In this post, we are going to discuss how to log all executed queries for inspection later in PostgreSQL.
1. First, you have to enable logging all queries in PostgreSQL.
Please note that only those queries that are executed can be logged.
To do that, you have to config the PostgreSQL configuration file
- On Debian-based systems it’s located in
/etc/postgresql/9.3/main/(replace 9.3 with your version of PostgreSQL)
- On Red Hat-based systems in
If you still can’t find it, then just type
$locate postgresql.conf in terminal, or execute the following SQL query:
Then you need to alter these parameters inside PostgreSQL configuration file.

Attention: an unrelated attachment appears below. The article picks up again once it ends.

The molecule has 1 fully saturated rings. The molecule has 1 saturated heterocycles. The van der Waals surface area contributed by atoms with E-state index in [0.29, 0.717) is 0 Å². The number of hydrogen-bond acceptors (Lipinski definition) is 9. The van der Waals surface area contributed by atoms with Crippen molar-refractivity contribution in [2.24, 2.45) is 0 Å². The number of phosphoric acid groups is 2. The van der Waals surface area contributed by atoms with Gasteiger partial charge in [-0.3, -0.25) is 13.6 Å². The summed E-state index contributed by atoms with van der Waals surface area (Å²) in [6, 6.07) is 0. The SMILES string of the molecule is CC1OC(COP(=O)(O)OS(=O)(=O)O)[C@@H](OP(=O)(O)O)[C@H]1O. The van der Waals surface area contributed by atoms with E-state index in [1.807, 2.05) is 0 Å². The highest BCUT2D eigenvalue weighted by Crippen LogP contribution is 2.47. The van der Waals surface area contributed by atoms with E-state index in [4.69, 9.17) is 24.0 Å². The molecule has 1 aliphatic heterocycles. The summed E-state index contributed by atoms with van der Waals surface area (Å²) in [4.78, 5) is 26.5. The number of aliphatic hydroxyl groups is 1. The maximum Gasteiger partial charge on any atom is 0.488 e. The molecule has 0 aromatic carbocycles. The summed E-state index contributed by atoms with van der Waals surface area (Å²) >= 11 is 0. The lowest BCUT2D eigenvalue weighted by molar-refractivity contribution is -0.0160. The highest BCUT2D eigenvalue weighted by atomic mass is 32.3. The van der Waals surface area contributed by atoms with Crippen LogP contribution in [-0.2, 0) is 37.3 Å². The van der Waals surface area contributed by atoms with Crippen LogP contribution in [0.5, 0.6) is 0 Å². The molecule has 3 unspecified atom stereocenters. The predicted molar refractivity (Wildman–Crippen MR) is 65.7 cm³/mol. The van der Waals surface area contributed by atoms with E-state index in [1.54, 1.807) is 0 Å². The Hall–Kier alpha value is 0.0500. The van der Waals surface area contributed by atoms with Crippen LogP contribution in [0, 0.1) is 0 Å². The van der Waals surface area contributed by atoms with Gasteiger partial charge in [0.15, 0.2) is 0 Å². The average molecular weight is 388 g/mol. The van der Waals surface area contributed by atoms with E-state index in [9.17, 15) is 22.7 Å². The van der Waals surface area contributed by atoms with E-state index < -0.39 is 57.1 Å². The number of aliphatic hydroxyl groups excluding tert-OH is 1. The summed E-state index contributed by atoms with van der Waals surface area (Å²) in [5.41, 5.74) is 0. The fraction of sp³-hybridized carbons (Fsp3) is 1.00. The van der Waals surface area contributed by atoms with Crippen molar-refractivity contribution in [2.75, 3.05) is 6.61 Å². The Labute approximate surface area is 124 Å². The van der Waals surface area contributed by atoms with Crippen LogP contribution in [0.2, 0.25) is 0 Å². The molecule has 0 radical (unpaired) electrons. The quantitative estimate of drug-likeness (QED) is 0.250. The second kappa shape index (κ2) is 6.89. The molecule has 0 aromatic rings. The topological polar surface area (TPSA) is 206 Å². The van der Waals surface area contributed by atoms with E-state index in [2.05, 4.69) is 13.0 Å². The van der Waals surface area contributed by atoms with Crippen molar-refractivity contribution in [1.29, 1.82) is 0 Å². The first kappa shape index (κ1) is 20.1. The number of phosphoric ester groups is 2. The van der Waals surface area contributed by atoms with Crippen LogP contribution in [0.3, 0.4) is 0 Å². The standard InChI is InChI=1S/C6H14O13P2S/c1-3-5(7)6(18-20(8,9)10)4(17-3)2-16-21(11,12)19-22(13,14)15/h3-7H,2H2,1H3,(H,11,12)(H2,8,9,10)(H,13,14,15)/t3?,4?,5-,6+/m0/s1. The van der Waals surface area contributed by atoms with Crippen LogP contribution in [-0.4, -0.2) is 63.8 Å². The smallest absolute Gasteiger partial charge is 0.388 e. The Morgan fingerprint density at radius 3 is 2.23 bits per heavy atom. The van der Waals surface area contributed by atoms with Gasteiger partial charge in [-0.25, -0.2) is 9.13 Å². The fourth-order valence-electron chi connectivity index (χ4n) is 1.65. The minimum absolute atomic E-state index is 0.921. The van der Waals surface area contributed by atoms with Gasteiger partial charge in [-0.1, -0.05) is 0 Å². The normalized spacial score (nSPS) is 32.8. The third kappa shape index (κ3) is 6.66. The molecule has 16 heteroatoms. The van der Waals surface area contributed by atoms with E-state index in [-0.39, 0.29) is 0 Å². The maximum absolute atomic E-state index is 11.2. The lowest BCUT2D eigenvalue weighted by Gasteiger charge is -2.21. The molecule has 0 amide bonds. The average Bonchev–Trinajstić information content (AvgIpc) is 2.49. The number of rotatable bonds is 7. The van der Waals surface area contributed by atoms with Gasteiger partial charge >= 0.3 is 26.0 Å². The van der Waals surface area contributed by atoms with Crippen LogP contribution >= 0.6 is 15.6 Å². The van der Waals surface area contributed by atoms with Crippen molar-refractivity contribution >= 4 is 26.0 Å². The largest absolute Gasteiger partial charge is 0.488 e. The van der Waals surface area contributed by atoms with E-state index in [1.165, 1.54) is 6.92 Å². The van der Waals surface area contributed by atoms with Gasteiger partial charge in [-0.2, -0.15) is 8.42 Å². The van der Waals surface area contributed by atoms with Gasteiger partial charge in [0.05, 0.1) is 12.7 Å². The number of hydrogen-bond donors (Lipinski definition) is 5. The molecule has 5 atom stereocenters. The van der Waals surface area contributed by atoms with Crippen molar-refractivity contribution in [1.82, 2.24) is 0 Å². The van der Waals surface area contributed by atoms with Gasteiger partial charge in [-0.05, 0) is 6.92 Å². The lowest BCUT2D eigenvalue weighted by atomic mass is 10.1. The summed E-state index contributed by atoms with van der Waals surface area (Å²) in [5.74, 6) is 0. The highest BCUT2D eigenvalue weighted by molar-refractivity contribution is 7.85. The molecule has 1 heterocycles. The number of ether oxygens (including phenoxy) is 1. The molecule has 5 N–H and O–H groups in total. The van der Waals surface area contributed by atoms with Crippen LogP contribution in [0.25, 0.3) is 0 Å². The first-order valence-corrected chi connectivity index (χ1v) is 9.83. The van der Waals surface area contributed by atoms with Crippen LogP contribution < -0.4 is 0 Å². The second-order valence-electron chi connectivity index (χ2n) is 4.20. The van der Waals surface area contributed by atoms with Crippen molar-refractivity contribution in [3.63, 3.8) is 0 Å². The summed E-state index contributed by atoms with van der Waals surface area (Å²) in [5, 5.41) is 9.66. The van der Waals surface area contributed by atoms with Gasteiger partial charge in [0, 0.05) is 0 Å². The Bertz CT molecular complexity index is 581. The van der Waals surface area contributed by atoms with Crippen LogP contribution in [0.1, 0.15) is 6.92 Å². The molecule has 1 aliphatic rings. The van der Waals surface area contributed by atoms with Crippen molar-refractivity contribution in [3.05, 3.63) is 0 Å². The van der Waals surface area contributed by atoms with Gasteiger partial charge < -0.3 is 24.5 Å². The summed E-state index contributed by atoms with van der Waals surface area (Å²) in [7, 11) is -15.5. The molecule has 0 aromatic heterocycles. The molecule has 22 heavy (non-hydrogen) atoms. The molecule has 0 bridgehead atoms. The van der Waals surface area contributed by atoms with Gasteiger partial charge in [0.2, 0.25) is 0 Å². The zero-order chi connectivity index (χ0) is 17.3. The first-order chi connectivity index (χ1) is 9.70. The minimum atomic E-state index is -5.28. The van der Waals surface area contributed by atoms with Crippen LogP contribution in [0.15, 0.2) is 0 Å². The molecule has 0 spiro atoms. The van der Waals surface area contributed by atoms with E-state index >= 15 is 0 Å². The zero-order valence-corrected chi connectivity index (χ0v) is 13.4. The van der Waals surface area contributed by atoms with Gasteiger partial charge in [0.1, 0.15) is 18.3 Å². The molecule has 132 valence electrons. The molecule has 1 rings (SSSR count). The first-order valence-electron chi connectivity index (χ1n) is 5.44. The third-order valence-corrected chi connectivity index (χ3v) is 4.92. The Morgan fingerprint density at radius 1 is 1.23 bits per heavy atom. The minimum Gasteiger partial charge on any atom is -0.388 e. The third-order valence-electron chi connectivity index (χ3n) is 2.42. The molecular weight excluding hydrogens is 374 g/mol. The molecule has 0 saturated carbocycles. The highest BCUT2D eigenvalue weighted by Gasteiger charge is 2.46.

log_statement = 'all' log_directory = 'pg_log' log_filename = 'postgresql-%Y-%m-%d_%H%M%S.log' logging_collector = on log_min_error_statement = error
On older versions of PostgreSQL prior to 8.0, replace
'true' for the
log_statement = 'true'
2. Then restart the server
Run this command:
sudo /etc/init.d/postgresql restart
sudo service postgresql restart
The content of all queries to the server should now appear in the log.
3. See the log
The location of the log file will depend on the configuration.
- On Debian-based systems the default is
/var/log/postgresql/postgresql-9.3-main.log(replace 9.3 with your version of PostgreSQL).
- On Red Hat-based systems it is located in
Using TablePlus, you can enable the console log via the GUI and see all the queries.
To do that, click on the console log button near the top right panel, or use the shortcut key Cmd + Shift + C.
You can also choose to log the meta queries, data queries, or all queries.
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